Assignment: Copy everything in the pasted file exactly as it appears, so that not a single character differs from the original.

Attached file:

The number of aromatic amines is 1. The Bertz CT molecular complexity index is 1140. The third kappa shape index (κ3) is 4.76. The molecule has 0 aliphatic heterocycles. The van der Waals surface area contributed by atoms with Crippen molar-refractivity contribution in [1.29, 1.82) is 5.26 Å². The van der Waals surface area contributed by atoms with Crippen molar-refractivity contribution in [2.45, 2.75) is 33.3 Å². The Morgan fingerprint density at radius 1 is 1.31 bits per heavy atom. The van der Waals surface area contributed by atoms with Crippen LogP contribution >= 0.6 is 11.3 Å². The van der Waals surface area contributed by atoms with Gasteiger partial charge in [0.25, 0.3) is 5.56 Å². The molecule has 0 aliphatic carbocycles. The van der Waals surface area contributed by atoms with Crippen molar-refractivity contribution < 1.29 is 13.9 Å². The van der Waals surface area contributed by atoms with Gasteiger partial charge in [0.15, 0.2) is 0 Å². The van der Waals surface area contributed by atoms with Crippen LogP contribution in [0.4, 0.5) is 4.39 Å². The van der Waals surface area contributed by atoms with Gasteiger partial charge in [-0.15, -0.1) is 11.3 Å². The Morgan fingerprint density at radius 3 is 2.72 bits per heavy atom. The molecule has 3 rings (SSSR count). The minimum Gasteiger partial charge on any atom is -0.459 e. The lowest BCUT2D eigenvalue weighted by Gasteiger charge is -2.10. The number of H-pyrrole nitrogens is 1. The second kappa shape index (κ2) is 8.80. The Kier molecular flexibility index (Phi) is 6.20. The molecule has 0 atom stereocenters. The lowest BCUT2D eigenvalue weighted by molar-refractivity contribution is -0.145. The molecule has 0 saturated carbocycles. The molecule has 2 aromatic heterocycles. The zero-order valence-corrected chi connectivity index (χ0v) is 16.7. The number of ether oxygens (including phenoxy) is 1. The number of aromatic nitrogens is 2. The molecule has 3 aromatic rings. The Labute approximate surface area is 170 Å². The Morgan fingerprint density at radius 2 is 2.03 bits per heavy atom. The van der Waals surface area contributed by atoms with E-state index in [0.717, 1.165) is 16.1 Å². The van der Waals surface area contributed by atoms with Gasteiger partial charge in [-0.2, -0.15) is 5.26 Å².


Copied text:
The number of aromatic amines is 1. The Bertz CT molecular complexity index is 1140. The third kappa shape index (κ3) is 4.76. The molecule has 0 aliphatic heterocycles. The van der Waals surface area contributed by atoms with Crippen molar-refractivity contribution in [1.29, 1.82) is 5.26 Å². The van der Waals surface area contributed by atoms with Crippen molar-refractivity contribution in [2.45, 2.75) is 33.3 Å². The Morgan fingerprint density at radius 1 is 1.31 bits per heavy atom. The van der Waals surface area contributed by atoms with Crippen LogP contribution >= 0.6 is 11.3 Å². The van der Waals surface area contributed by atoms with Gasteiger partial charge in [0.25, 0.3) is 5.56 Å². The molecule has 0 aliphatic carbocycles. The van der Waals surface area contributed by atoms with Crippen molar-refractivity contribution < 1.29 is 13.9 Å². The van der Waals surface area contributed by atoms with Gasteiger partial charge in [0.15, 0.2) is 0 Å². The van der Waals surface area contributed by atoms with Crippen LogP contribution in [0.4, 0.5) is 4.39 Å². The van der Waals surface area contributed by atoms with Gasteiger partial charge in [-0.15, -0.1) is 11.3 Å². The Morgan fingerprint density at radius 3 is 2.72 bits per heavy atom. The molecule has 3 rings (SSSR count). The minimum Gasteiger partial charge on any atom is -0.459 e. The lowest BCUT2D eigenvalue weighted by Gasteiger charge is -2.10. The number of H-pyrrole nitrogens is 1. The second kappa shape index (κ2) is 8.80. The Kier molecular flexibility index (Phi) is 6.20. The molecule has 0 atom stereocenters. The lowest BCUT2D eigenvalue weighted by molar-refractivity contribution is -0.145. The molecule has 0 saturated carbocycles. The molecule has 2 aromatic heterocycles. The zero-order valence-corrected chi connectivity index (χ0v) is 16.7. The number of ether oxygens (including phenoxy) is 1. The number of aromatic nitrogens is 2. The molecule has 3 aromatic rings. The Labute approximate surface area is 170 Å². The Morgan fingerprint density at radius 2 is 2.03 bits per heavy atom. The van der Waals surface area contributed by atoms with E-state index in [0.717, 1.165) is 16.1 Å². The van der Waals surface area contributed by atoms with Gasteiger partial charge in [-0.2, -0.15) is 5.26 Å².